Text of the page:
Sixth Trail Cabin Opens

trail cabin

On June 12, 2011 a public grand opening was held for a new shelter hut on Manzanita Bluff, constructed by the Powell River Parks and Wilderness Society (PRPAWS ) on the Sunshine Coast Trail

manzanitaThe hut is the sixth of eight structures going in along the 180 km hiking trail. Core funding for the buildings has been provided by a grant from the BC government Island Coastal Economic Trust program, chaired by Gibsons Mayor Barry Janyk. A feature of the program is to allow project selection and decision-making by local governments.

PRPAWS is doing all the work on the Sunshine Coast Trail and deserves great credit for rallying public support as well as massive contributions of time, labor, and in-kind donations from volunteers. The results are the huts and cabins which have been designed and sited with care and appropriateness and built to a durable standard with a basic simplicity which can be  maintained economically.

The design of the shelter hut has evolved in this and recent versions to include enclosed walls on the exposed faces to exclude the weather from the ground floor eating and food prep area. The design provides a roomy sleeping loft which is fully enclosed and secure from furry intruders and weather.

The view from the shelter is a panorama of Malaspina Strait (the Salish Sea) with Savary Island visible offshore. This is a sunny southwestern exposure just right for hikers to bask in and dry off if caught in rainy weather. This exposure also accounts for the dry zone forest type in the immediate mid-elevation location which is north of Powell River with access from Hwy 101 to a marked trailhead point on Malaspina Road.


As hikers ascend from near sea level to the upper elevations near the bluff, the presence of Arbutus trees [Arbutus menziesii] are noted in the established conifer forest environment on the well-drained slopes.


Betty Wilson of the Sliammon F.N. welcomed the gathering at the hut opening. The Manzanita Bluff is located in what is called the Gwendoline Hills on the Malaspina Penninsula – the traditional territory of the Sliammon people. She spoke in the native language.

eagleEagle Walz, PR PAWS president and one of the founders and creators of the Sunshine Coast Trail also spoke. He is the author of several guide books on hiking on the trail and throughout the region. A former teacher in Powell River, his ‘retirement’ has likely become more of a full-time job than any employment he has ever had. His dedication is tireless and most of all – very productive.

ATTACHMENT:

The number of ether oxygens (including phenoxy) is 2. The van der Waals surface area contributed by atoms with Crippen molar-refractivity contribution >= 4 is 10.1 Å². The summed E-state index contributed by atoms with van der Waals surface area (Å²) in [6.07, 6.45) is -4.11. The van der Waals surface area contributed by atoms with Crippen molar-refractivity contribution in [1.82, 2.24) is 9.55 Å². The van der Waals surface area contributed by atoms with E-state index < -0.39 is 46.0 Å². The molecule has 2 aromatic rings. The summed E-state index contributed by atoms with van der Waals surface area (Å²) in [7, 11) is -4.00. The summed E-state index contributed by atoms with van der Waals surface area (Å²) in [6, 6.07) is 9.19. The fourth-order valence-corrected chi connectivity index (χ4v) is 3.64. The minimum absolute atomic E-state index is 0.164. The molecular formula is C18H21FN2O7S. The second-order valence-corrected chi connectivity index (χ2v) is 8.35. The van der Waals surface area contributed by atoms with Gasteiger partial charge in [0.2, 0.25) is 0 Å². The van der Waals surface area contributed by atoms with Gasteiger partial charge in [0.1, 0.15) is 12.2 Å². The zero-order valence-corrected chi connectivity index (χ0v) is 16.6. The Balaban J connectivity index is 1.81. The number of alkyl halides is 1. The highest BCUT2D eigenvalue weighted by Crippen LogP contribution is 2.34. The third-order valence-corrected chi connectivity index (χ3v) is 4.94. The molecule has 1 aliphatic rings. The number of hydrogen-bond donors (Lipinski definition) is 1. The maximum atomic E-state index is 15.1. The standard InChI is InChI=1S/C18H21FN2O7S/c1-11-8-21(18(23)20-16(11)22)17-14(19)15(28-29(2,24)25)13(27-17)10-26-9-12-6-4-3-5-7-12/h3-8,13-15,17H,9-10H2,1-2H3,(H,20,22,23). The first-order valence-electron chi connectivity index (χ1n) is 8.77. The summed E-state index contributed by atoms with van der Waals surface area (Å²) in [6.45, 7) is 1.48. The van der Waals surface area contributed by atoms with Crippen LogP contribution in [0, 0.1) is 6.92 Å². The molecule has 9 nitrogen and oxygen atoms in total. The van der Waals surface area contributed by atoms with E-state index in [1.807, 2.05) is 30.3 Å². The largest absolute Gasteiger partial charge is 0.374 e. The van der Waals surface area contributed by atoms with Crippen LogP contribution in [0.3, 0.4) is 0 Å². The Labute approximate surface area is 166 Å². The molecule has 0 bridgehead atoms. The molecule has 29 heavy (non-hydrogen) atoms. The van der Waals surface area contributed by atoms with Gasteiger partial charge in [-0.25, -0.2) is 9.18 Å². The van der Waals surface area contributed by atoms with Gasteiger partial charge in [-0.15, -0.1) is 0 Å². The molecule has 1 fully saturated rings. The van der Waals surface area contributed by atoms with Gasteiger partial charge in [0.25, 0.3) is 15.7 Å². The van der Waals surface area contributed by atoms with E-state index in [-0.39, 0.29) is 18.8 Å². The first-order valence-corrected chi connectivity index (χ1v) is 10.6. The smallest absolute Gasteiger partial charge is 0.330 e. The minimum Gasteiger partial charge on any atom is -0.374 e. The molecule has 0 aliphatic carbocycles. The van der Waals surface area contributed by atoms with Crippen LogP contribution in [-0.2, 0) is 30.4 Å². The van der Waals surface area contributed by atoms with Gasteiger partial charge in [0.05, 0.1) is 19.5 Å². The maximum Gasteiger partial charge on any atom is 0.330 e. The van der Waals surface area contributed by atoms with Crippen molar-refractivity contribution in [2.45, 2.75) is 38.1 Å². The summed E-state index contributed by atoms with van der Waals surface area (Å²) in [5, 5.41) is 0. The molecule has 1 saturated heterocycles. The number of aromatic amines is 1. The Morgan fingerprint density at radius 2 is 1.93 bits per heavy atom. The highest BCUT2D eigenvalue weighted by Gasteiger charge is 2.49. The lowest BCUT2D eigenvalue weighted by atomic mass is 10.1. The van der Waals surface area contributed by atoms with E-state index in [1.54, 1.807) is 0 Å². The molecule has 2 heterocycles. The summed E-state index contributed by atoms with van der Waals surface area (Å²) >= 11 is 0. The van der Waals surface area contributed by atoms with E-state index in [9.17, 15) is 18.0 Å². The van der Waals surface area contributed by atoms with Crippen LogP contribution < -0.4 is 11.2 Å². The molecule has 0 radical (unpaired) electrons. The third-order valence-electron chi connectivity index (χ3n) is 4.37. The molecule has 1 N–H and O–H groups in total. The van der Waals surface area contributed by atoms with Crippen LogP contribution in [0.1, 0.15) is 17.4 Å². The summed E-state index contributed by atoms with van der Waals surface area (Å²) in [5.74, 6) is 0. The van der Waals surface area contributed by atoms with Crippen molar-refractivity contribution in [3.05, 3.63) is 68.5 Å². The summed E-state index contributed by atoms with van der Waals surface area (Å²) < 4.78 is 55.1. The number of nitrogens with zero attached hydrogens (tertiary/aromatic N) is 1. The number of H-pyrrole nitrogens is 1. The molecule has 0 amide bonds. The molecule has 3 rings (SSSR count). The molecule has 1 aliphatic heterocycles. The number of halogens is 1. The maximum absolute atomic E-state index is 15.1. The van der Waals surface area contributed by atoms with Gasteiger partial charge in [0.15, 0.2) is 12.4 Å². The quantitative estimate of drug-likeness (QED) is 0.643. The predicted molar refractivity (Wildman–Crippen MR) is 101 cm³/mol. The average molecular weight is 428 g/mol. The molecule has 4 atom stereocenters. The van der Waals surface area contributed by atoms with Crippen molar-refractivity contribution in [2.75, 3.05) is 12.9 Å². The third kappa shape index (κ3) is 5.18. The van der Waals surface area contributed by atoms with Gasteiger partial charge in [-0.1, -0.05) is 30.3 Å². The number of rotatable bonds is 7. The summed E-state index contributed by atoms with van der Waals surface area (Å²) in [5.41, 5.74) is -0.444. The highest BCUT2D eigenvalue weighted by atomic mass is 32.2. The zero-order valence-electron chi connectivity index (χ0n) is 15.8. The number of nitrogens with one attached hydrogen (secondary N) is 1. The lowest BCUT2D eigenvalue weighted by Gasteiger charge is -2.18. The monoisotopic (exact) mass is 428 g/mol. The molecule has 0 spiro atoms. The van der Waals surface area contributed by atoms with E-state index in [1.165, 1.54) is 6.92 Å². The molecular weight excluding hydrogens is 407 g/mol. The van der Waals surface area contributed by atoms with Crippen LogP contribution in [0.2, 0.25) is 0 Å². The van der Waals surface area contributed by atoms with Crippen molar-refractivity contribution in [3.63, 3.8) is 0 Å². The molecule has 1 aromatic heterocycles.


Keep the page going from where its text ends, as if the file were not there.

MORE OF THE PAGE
Barry Janyk (Mayor of Gibsons) addressed the gathering with praise for the outcome of the ICE-T funding. He is the chair of the provincial government funding body. Barry gave credit to the founders of the S.C. Trail, Eagle Walz and Scott Glaspey, and joked about running into a couple of wild, weird guys in the bush almost 20 years ago who had a fantastic pipe-dream of a nature trail running from one end of the coastal district to the other (180 km).  Whuddaya know,  some dreams come true!

manzanitaThe name MANZANITA BLUFF comes from the ornamental native shrub Hairy Manzanita [Arctostaphylos columbiana] which is typical (locally) of dry exposed rocky sites in the south coast forest.  The plant is a member of the large Ericaceae family which includes Arbutus, Rhododendron, Salal, Huckleberry and Heather.  A close relative of Manzanita is the low-growing Kinnikinnick [A. urva-ursi].

Manzanita is an evergreen shrub with leathery grey-green foliage.  It blooms in spring and develops edible berries.  It has a growth habit and bark appearance which is twisty and similar to the arbutus.

Arbutus trees enhance the picturesque landscape – nature’s rock garden.  Conservation minded people should not hesitate to remind the public that these are precious assets which deserve our respect and protection.  Pristine natural areas are tough and fragile at the same time.  They cannot be improved upon by human impact, so users need to tread very lightly and leave as gentle a footprint as possible.


Photos by David Moore.

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